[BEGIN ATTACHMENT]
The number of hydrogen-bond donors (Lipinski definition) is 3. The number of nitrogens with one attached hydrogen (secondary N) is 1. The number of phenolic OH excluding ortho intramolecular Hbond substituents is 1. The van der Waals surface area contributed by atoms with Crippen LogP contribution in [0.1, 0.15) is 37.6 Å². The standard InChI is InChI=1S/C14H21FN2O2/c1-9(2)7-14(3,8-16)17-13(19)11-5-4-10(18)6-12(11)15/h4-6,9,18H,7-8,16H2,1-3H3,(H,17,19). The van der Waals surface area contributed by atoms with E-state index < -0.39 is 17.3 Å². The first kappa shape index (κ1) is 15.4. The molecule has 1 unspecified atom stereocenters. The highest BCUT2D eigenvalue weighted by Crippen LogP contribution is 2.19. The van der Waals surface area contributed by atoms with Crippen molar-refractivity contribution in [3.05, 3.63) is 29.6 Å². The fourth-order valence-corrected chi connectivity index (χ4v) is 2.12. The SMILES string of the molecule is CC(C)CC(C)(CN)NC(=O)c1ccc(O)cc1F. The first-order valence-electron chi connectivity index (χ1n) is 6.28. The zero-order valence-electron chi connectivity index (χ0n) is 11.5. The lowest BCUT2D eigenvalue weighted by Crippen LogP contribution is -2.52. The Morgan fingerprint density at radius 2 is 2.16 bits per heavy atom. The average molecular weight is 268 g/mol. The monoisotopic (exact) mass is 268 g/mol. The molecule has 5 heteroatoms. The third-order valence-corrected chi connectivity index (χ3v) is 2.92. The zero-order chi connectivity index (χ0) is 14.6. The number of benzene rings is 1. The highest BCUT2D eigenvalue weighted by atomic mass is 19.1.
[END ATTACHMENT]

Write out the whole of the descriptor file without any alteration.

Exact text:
The number of hydrogen-bond donors (Lipinski definition) is 3. The number of nitrogens with one attached hydrogen (secondary N) is 1. The number of phenolic OH excluding ortho intramolecular Hbond substituents is 1. The van der Waals surface area contributed by atoms with Crippen LogP contribution in [0.1, 0.15) is 37.6 Å². The standard InChI is InChI=1S/C14H21FN2O2/c1-9(2)7-14(3,8-16)17-13(19)11-5-4-10(18)6-12(11)15/h4-6,9,18H,7-8,16H2,1-3H3,(H,17,19). The van der Waals surface area contributed by atoms with E-state index < -0.39 is 17.3 Å². The first kappa shape index (κ1) is 15.4. The molecule has 1 unspecified atom stereocenters. The highest BCUT2D eigenvalue weighted by Crippen LogP contribution is 2.19. The van der Waals surface area contributed by atoms with Crippen molar-refractivity contribution in [3.05, 3.63) is 29.6 Å². The fourth-order valence-corrected chi connectivity index (χ4v) is 2.12. The SMILES string of the molecule is CC(C)CC(C)(CN)NC(=O)c1ccc(O)cc1F. The first-order valence-electron chi connectivity index (χ1n) is 6.28. The zero-order valence-electron chi connectivity index (χ0n) is 11.5. The lowest BCUT2D eigenvalue weighted by Crippen LogP contribution is -2.52. The Morgan fingerprint density at radius 2 is 2.16 bits per heavy atom. The average molecular weight is 268 g/mol. The monoisotopic (exact) mass is 268 g/mol. The molecule has 5 heteroatoms. The third-order valence-corrected chi connectivity index (χ3v) is 2.92. The zero-order chi connectivity index (χ0) is 14.6. The number of benzene rings is 1. The highest BCUT2D eigenvalue weighted by atomic mass is 19.1.